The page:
Cochrane said the data showed that around 3 million people were displaced by the typhoon, more than 70 percent of them in the Western Visayas provinces of Aklan, Antique, Capiz, Guimaras, Iloilo and Negros Occidental.
Reports from the Department of Social Welfare and Development (DSWD) indicated that some 2.3 million, or 18 percent of those affected by Yolanda, could be found in Eastern, Western and Central Visayas.
Cochrane said the UN agency had observed that although there might be more than enough food assistance coming from different sources, there were constraints related to the transportation and distribution of the relief goods.
He cited “bottlenecks” that caused incessant delays in distribution of relief to survivors, particularly in the six provinces in Western Visayas.
“Most of them have yet to be reached, unlike in Tacloban, which has been reached several times by relief operations,” Cochrane said.
He noted that during the first few days of the response, damaged roads and airports caused delays in the distribution of relief goods by UN member-countries.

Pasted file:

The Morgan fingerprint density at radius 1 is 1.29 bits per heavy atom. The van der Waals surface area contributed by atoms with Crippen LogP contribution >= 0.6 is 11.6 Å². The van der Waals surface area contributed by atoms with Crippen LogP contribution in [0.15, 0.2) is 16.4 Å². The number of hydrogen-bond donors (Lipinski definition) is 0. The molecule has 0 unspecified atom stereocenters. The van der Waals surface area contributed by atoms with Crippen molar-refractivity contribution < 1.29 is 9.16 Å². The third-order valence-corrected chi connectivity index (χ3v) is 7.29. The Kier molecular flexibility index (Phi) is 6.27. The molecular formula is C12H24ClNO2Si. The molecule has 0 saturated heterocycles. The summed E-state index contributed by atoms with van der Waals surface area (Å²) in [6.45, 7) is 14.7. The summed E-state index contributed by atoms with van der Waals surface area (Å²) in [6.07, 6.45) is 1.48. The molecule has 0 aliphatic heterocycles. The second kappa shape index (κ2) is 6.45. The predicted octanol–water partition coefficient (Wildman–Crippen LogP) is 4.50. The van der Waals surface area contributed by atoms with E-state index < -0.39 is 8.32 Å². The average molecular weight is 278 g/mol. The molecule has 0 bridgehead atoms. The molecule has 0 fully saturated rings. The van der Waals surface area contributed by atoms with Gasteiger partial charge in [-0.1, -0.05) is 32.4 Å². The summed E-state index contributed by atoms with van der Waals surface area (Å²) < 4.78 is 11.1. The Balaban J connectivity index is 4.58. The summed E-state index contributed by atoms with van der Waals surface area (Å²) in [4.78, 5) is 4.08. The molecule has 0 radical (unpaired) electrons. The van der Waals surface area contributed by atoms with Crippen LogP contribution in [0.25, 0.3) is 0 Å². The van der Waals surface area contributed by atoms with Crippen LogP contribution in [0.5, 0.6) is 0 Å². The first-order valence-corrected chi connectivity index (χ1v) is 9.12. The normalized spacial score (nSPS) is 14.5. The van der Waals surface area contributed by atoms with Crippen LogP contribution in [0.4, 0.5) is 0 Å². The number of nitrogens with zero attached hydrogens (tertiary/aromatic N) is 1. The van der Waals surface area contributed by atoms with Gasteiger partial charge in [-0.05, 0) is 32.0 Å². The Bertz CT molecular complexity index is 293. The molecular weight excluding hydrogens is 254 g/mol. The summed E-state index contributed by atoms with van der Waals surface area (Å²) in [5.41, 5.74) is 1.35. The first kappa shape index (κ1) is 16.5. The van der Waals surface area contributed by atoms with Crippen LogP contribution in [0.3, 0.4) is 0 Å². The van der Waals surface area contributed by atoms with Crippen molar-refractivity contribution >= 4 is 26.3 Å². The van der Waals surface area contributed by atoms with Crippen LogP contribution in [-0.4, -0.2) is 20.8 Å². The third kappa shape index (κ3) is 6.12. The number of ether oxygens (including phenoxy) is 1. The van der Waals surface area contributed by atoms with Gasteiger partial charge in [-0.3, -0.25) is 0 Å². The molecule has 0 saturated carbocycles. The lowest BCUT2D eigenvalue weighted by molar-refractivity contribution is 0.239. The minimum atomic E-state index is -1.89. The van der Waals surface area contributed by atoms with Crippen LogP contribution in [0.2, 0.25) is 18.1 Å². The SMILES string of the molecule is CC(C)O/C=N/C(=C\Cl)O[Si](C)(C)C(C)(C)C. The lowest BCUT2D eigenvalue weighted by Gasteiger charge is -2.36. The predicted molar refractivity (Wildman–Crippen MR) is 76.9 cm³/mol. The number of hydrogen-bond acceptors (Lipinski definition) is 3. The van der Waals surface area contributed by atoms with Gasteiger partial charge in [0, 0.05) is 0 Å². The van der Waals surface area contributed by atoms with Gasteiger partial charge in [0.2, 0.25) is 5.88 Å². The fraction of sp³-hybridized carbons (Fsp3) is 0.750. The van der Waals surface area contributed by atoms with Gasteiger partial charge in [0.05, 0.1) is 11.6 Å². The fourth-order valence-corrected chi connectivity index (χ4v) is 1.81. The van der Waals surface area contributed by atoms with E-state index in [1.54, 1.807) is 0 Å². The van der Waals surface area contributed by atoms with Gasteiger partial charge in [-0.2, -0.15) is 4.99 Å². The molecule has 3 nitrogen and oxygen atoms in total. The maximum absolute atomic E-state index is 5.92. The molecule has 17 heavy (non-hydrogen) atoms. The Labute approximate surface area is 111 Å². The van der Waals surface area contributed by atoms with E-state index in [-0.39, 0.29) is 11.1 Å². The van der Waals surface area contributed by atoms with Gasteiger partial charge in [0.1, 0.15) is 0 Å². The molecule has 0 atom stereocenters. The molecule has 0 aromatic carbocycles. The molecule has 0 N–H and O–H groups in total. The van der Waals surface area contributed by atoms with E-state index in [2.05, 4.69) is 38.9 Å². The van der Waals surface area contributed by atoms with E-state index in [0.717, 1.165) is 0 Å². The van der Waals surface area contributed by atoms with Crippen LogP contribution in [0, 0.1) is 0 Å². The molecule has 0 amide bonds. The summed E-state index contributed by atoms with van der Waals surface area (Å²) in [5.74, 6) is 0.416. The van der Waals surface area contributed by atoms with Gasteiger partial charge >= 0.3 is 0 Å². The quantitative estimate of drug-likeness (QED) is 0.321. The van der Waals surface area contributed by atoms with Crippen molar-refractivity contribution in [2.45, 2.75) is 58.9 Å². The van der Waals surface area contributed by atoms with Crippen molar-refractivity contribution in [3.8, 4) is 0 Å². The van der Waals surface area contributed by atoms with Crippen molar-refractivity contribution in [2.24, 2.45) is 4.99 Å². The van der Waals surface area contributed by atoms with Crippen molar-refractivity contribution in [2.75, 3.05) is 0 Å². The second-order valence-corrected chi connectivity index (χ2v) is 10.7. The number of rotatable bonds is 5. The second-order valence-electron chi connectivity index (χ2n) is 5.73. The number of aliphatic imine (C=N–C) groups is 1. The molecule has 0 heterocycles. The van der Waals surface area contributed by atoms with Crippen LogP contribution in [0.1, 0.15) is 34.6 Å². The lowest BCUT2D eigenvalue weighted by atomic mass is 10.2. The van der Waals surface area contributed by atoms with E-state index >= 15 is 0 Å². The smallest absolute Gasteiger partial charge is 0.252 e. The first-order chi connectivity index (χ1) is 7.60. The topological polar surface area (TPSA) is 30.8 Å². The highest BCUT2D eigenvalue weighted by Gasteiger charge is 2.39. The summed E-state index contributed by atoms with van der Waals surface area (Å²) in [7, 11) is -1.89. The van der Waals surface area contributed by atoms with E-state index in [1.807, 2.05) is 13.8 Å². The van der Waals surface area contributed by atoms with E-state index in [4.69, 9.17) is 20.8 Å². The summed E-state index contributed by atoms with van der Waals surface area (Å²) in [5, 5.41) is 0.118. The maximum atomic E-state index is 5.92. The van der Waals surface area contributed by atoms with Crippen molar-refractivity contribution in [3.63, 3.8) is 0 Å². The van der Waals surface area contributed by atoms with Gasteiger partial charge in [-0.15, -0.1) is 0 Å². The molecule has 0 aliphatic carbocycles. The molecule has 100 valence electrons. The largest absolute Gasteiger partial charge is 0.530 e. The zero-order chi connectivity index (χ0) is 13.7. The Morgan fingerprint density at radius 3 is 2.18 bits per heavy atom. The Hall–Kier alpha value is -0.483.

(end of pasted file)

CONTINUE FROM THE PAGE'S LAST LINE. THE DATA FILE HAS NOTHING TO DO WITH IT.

Cochrane said part of the delay in distribution was the insufficient number of vehicles and storage facilities.
“Having a ready stock of fuel for vehicles also proved a challenge during the first few days of extending help here,” he said.
But private local and international organizations, the government, particularly the Armed Forces of the Philippines (AFP), are now contributing both fuel and vehicles for the distribution of food, he said.
Sixty UN member-countries and international private organizations are involved in providing both relief goods and “mobility to reach more beneficiaries,” he said.
The UN humanitarian agency recommended the setting up of warehouses in Cebu province and other nearby locations in the Visayas not much affected by the typhoon for the storage of relief goods, Cochrane said.
“This, plus the arrival of eight additional trucks from the Armed Forces of the Philippines could increase the food distribution capacity to 400 metric tons per day,” he said.
But even with these developments, the UN report said 60 percent of survivors in Capiz province had not received food assistance while in Iloilo province, the towns of Carles, Estancia and Concepcion had not received sufficient help.